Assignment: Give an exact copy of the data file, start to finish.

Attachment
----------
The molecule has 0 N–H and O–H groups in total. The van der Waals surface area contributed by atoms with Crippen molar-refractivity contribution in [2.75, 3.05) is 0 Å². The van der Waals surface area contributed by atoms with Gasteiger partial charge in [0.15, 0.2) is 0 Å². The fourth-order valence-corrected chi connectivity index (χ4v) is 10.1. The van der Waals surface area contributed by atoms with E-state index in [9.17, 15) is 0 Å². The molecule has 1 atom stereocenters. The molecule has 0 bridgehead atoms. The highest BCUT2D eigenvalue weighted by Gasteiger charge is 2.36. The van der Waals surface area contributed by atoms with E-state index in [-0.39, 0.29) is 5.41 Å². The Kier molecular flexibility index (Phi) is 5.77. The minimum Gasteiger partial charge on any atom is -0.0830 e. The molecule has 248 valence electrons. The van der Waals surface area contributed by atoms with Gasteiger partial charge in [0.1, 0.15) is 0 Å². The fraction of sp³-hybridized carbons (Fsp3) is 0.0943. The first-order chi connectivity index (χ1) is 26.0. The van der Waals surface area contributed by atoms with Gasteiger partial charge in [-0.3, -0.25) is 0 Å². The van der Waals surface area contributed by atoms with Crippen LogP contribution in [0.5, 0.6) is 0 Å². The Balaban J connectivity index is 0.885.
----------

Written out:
The molecule has 0 N–H and O–H groups in total. The van der Waals surface area contributed by atoms with Crippen molar-refractivity contribution in [2.75, 3.05) is 0 Å². The van der Waals surface area contributed by atoms with Gasteiger partial charge in [0.15, 0.2) is 0 Å². The fourth-order valence-corrected chi connectivity index (χ4v) is 10.1. The van der Waals surface area contributed by atoms with E-state index in [9.17, 15) is 0 Å². The molecule has 1 atom stereocenters. The molecule has 0 bridgehead atoms. The highest BCUT2D eigenvalue weighted by Gasteiger charge is 2.36. The van der Waals surface area contributed by atoms with E-state index in [-0.39, 0.29) is 5.41 Å². The Kier molecular flexibility index (Phi) is 5.77. The minimum Gasteiger partial charge on any atom is -0.0830 e. The molecule has 248 valence electrons. The van der Waals surface area contributed by atoms with Gasteiger partial charge in [0.1, 0.15) is 0 Å². The fraction of sp³-hybridized carbons (Fsp3) is 0.0943. The first-order chi connectivity index (χ1) is 26.0. The van der Waals surface area contributed by atoms with Gasteiger partial charge in [-0.3, -0.25) is 0 Å². The van der Waals surface area contributed by atoms with Crippen LogP contribution in [0.5, 0.6) is 0 Å². The Balaban J connectivity index is 0.885.